OCS took custody of Andy and Allie, despite being told by OCS members not to contact 

William   because   he   had   previously   threatened   OCS   members,   she   did   so   anyway. 

According to Dr. van Doorninck, Martha's relationship with the children is focused on 

facilitating her own needs.   She has realigned herself with William by reconciling after 

a   brief   period   of   separation,   and   has   expressed   no   desire   to   separate   herself   from 

        32      Jon S. v. State, Dep't of Health & Social Servs., Office of Children's Servs., 

212 P.3d 756, 762 (Alaska 2009). 

        33      To support a clear and convincing standard, the superior court would have 

to make more extensive findings. 

                                                  -29-                                              6632 

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William's actions.      Until she has done so, William and Martha's conduct are properly 
evaluated together.34 

                1.	     The superior court did not err in finding that Andy and Allie 
                        are children in need of aid under AS 47.10.011(8). 

                The superior court found that both Andy and Allie are children in need of 

aid under AS 47.10.011(8), which provides that a child is in need of aid if conduct or 

conditions created by the parent have resulted in mental injury to the child or have placed 

the child at substantial risk of mental injury.        The superior court explained that Andy's 

mental health diagnoses and Allie's sexual reactivity "are the sort of mental injur[ies] 

that would qualify them for findings under that subpart."                The superior court further 

found that "these injuries are the product of the parents' household and, with regard to 

[Andy], the product of the father's behavior."   The superior court concluded that "[w]ith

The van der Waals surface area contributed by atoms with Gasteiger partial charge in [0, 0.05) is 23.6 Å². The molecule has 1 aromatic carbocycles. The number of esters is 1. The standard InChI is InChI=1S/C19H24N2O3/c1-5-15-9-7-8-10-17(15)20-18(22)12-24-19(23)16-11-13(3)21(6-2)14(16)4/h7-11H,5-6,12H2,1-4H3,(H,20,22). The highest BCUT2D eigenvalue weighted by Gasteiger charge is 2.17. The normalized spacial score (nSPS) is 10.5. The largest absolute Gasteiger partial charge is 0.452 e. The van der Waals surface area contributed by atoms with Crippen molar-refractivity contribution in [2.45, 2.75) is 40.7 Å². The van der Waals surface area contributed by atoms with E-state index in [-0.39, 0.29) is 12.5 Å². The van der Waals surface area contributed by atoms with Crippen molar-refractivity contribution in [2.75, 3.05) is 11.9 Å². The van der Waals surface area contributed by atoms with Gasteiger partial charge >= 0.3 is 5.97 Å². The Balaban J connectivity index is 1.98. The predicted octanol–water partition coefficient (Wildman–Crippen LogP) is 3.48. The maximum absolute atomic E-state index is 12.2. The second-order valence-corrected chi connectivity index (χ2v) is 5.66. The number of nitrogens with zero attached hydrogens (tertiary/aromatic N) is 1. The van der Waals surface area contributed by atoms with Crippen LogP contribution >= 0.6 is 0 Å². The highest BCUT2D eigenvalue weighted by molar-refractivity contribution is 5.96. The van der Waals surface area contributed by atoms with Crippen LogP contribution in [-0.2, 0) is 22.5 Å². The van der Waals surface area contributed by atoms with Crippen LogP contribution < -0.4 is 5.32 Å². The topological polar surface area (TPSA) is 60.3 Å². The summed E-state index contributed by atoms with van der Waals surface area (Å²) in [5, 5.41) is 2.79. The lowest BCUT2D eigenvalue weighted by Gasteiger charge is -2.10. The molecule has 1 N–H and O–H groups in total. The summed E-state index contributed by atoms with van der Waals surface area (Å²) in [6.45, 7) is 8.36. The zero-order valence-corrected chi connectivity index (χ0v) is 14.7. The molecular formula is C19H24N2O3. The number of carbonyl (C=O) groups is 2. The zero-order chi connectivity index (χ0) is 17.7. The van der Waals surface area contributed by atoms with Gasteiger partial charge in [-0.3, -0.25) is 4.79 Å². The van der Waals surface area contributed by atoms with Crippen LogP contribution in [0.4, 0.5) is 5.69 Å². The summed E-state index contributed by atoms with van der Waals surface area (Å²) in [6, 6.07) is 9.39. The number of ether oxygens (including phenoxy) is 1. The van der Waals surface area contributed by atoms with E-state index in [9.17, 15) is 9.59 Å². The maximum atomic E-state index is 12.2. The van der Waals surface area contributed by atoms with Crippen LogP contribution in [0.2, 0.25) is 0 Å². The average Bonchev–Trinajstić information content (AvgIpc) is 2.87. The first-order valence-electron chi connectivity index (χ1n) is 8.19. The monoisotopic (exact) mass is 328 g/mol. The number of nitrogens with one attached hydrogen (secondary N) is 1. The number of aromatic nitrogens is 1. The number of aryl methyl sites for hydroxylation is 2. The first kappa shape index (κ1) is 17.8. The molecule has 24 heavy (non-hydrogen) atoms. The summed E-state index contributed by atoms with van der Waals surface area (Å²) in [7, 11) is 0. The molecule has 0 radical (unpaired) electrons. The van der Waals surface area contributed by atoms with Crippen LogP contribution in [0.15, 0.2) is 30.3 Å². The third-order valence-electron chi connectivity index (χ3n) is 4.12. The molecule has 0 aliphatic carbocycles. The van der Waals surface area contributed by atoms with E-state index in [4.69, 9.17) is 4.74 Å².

regard   to   both   [Andy]   and   [Allie],   there's   a   pattern   of   ignoring   and   isolating   and 

corrupting behaviors that would, if continued, result in even further mental injury." 

                Alaska Statute 47.17.290(2) requires that mental injury be "evidenced by 

an    observable    and   substantial    impairment     in  the   child's   ability  to  function    in  a 

developmentally appropriate manner" and supported by the testimony of a qualified 

expert witness.   There is substantial evidence that Andy suffered mental injury.  Andy's 

treatment teams at North Star and RDT, as well as Dr. van Doorninck and Dr. Parker, 

agreed that Andy's primary diagnosis was likely PTSD, and the superior court also heard 

testimony from Dr. van Doorninck that PTSD need not be caused by a single-event 

trauma   but   can   be   the   result   of   exposure   to   multiple   psychological   traumas   during 

childhood. 

        34      See Wilson W. v. State, Office of Children's Servs., 185 P.3d 94, 99 (Alaska 

2008) (accepting a superior court finding that the conditions created by father's abusive 
behavior can be imputed to the mother when she fails to act to protect the children). 

                                                  -30-	                                              6632 

----------------------- Page 31-----------------------

              Martha and William contend that there was no evidence of a specific trauma